A provision of the CARES Act lets homeowners get a forbearance on their mortgage payments for up to 12 months.

As coronavirus continues to spread across the country, millions of people have lost their jobs and are trying to get by on less. If you’re having trouble making your mortgage payment, a provision in the CARES Act or The Coronavirus Aid, Relief, and Economic Security Act, may allow you to forego making payments for up to one year. The law also halts any foreclosure sales and evictions already in progress.

How Do I Know If I Qualify?

Only loans backed by Fannie Mae, Freddie Mac, VA, FHA, and USDA qualify under the CARES Act. If your loan isn’t backed by one of these agencies, your lender may still be able to work with you. How do I know who backs my mortgage? That information could be on your mortgage statement or you can call your loan servicer to find out. If you can’t get through to your mortgage servicer, Fannie Mae and Freddie Mac have links on where you can input your information and find out.

How Does it Work?

It is important that you don’t stop making payments without informing your mortgage company. You will need to call and notify the company that you are having trouble making your payments due to illness, job loss, etc. You can ask for an initial 90-day or six-month forbearance, which can be extended for another six months, up until one year. You will also need to negotiate a plan to pay off the forbearance in the future. Some lenders may ask for a balloon payment or will tack the payments on to the end of your loan. Make sure you get any and all agreements relating to your forbearance in writing. If the servicer is not willing to work with you, request the name of the party that holds your mortgage. The servicer must give you the name of the owner within 10 days.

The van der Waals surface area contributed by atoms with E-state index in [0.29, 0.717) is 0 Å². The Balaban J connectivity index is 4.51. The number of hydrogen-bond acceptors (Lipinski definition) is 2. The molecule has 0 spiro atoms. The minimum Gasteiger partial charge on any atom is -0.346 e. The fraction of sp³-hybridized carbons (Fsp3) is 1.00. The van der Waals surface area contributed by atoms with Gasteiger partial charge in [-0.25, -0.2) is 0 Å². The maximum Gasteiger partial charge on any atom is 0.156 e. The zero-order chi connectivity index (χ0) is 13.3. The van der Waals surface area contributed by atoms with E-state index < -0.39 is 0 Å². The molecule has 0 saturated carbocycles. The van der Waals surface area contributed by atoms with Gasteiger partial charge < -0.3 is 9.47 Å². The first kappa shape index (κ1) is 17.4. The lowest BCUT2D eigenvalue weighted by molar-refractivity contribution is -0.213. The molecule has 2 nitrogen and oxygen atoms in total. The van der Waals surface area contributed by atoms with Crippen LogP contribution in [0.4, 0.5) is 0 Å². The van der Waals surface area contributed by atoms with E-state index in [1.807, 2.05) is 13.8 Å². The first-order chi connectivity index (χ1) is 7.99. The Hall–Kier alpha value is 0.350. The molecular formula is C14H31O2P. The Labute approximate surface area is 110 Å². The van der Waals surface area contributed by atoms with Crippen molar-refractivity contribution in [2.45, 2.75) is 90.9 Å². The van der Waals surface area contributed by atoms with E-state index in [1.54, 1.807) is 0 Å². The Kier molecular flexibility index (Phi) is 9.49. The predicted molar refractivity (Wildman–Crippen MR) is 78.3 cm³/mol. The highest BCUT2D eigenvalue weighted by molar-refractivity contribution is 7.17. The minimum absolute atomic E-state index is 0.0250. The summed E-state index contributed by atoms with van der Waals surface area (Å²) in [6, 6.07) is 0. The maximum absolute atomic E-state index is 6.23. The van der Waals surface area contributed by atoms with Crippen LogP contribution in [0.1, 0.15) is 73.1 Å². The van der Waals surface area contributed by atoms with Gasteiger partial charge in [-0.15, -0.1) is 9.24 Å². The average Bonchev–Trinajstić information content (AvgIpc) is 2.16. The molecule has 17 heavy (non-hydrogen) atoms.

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Will It Affect My Credit?

The CARES Act says mortgage holders will not incur late fees on payments that are in forbearance and these missed payments should not be submitted to the credit bureaus. However, if you end up getting a loan modification, that could affect your credit. According to Experian, anything other than paid on time and in full will have a negative impact. For instance, if you had six months worth of payments in forbearance and your lender agreed to accept half of the full amount, it would appear that you paid less than you originally agreed when you took out the mortgage. That could cause a drop in your credit score.

What If I Don’t Have a Government-Backed Mortgage?

If your mortgage doesn’t fit under the programs described in the CARES Act, you should still contact your loan servicer. Let them know you are having trouble making your payments, and they may still be willing to grant you a forbearance or work with you on due dates and late fees.